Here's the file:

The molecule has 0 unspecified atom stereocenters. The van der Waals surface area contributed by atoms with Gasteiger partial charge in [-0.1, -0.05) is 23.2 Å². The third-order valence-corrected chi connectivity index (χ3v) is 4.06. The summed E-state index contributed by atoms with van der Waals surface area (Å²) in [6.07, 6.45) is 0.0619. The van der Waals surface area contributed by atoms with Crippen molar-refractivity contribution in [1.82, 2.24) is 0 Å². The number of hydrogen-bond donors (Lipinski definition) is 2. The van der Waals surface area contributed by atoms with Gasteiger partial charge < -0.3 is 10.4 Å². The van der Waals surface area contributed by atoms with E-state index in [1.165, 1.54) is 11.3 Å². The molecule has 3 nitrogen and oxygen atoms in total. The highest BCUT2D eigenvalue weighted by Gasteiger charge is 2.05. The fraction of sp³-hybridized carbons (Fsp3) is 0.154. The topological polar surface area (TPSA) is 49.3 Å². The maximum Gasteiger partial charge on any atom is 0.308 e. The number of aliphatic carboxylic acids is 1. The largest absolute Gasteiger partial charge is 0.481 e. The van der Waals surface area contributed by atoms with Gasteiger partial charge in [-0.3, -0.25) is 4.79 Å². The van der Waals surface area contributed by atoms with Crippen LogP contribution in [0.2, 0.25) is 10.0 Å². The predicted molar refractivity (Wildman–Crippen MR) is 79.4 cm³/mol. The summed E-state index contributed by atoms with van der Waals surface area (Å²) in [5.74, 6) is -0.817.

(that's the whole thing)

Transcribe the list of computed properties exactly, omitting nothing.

The molecule has 0 unspecified atom stereocenters. The van der Waals surface area contributed by atoms with Gasteiger partial charge in [-0.1, -0.05) is 23.2 Å². The third-order valence-corrected chi connectivity index (χ3v) is 4.06. The summed E-state index contributed by atoms with van der Waals surface area (Å²) in [6.07, 6.45) is 0.0619. The van der Waals surface area contributed by atoms with Crippen molar-refractivity contribution in [1.82, 2.24) is 0 Å². The number of hydrogen-bond donors (Lipinski definition) is 2. The van der Waals surface area contributed by atoms with Gasteiger partial charge < -0.3 is 10.4 Å². The van der Waals surface area contributed by atoms with E-state index in [1.165, 1.54) is 11.3 Å². The molecule has 3 nitrogen and oxygen atoms in total. The highest BCUT2D eigenvalue weighted by Gasteiger charge is 2.05. The fraction of sp³-hybridized carbons (Fsp3) is 0.154. The topological polar surface area (TPSA) is 49.3 Å². The maximum Gasteiger partial charge on any atom is 0.308 e. The number of aliphatic carboxylic acids is 1. The largest absolute Gasteiger partial charge is 0.481 e. The van der Waals surface area contributed by atoms with Gasteiger partial charge in [-0.3, -0.25) is 4.79 Å². The van der Waals surface area contributed by atoms with Crippen LogP contribution in [0.2, 0.25) is 10.0 Å². The predicted molar refractivity (Wildman–Crippen MR) is 79.4 cm³/mol. The summed E-state index contributed by atoms with van der Waals surface area (Å²) in [5.74, 6) is -0.817.